Check the width of the doors to the greenhouse and make sure your chair will be able to fit through easily when entering and exiting.
Make sure there is no threshold (small step at the base of the greenhouse) which will be difficult to get over safely in your chair.
Height of internal shelves: make sure if your greenhouse comes with shelving that it is at a height you can reach comfortably.
If you keeping these requirements in mind it should be easy to find a greenhouse that is perfect for you, have a look at our wheelchair friendly greenhouses that also come in different colours to see if you can find the greenhouse of your dreams!
Another way you may wish to adapt your garden may be through the use of raised beds. Raised beds minimise risk by saving you from bending down to care for your plants, which would otherwise strain your back. However, make sure to thoroughly research which raised bed is going to be best for you based on your individual capability; raised beds are fantastic but they can also be difficult when you have to reach across them to tend to your plants. Think about a height that is going to work best, as well as the shape and the depth in regards to what will be most comfortable for you.
Raised beds are also a great option if you have poor quality soil due to the increased depth which makes good quality aerated soil for your plants. Isolating these plants also means you have the benefit of fewer weeds, and less pests! Raised beds are also renowned for improved drainage, which can be either a good or a bad thing depending on the situation, but does definitely mean more watering in the summer months which could become a burden.
If you have a grass garden you might find that buying some roll out garden tracking may really help you get across your garden. Garden track can help to disguise uneven grounding and gravel that typically make gardening in your chair more difficult. Clip in tracking can be extended as much as required for your convenience, or you can buy specialist wheelchair garden tracking for this purpose. Tracking is particularly good to use in bad weather too, and can be rolled up to be stored away easily until you need it next.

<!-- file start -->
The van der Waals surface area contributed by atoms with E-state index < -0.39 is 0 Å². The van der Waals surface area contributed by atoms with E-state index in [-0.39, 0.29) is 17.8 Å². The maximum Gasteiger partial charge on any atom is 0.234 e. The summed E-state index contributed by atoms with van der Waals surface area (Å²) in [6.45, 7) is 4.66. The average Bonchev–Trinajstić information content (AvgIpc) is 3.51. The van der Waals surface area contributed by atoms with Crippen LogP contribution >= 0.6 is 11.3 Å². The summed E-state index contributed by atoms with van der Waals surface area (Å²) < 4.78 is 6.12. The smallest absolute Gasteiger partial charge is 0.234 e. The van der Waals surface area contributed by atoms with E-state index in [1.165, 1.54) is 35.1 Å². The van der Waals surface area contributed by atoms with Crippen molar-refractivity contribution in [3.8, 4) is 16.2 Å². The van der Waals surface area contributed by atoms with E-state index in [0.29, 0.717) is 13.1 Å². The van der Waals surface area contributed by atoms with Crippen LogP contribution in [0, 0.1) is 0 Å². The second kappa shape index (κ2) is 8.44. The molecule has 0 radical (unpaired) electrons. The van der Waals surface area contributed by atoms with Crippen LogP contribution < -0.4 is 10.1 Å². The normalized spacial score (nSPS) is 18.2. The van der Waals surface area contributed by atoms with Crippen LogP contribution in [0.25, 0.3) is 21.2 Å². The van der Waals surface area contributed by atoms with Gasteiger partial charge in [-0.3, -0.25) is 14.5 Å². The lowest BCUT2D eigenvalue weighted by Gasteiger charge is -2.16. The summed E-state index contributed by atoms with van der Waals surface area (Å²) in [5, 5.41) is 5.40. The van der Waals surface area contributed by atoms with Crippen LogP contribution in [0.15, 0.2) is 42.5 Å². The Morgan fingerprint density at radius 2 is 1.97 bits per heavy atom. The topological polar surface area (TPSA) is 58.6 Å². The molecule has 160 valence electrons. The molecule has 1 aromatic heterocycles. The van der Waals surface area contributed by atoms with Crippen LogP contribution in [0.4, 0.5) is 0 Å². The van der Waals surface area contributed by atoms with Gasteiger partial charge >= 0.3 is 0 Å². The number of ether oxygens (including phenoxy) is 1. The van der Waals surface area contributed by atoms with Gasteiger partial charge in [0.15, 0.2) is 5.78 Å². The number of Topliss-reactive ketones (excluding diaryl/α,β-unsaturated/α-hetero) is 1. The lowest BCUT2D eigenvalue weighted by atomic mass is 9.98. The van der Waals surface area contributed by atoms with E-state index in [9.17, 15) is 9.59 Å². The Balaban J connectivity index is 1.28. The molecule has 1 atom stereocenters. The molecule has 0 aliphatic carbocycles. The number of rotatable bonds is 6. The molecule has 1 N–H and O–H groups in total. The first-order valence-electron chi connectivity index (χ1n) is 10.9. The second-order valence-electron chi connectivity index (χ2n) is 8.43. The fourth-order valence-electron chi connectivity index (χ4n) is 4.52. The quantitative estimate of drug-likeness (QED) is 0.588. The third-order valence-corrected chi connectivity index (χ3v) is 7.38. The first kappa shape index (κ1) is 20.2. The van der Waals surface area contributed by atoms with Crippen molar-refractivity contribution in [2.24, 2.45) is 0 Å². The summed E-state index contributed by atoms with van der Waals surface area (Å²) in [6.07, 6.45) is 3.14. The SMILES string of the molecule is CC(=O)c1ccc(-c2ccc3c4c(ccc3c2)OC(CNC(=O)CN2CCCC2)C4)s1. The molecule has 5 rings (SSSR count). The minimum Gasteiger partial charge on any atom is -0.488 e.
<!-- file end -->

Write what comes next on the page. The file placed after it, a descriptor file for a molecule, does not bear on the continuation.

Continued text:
Finding good garden tools is an essential for any disabled gardener and there is a huge range online that have been adapted to make gardening jobs much easier; so be sure to shop around for what tools will make life easier for you personally.
In general, it’s great to have lightweight tools with wide handles. Not only will these help you with having a better grip, but it means you will be able to spend longer on gardening tasks without the tools becoming too heavy.
Without a doubt though, the most important tools when gardening in a wheelchair are those with extended arms which save you from bending too far. It’s possible to get a wide range of tools with extendable arms on the internet from grippers, sheers, weed burners and much more.
One way to save yourself from constant bending is to have a potting station in your garden so you can get on with gardening jobs such as; potting and looking after cuttings and seedlings. They are also great for storage and hiding your tools and pots you’re not currently using. Make sure to check the measurements of the workstation so you find one that is the best height for you.
It’s also worth considering using lightweight planters for planting in future, as these will make it a lot easier to manoeuvre the pot in your garden and save a lot of strain on your back when you need to re-position it. There are a wide range of lightweight planters now on the market that still have an authentic look so it’s worth having a look to find some pots that suit your garden’s style.
My last bit of advice is seemingly simple; keep your garden neat and organised! Not only will this make your garden appear tidier, but it is also very important to help prevent accidents. By having an organised garden with proper storage solutions you can give each tool a place and ensure you always know where to find it!
If you have any more advice on how to create a more wheelchair friendly garden please do get in touch, and I hope everyone enjoys their gardens now we’re entering the Spring!
Zoë works in the Marketing team at Primrose, and is passionate about all things social media.
After travelling across Europe and Asia, Zoë is intrigued by different cultures and learning more about the world around her. If she’s not jet setting, Zoë loves nothing more than curling up with a good book and a large glass of red wine!
She is an amateur gardener but keen to learn more and get stuck in!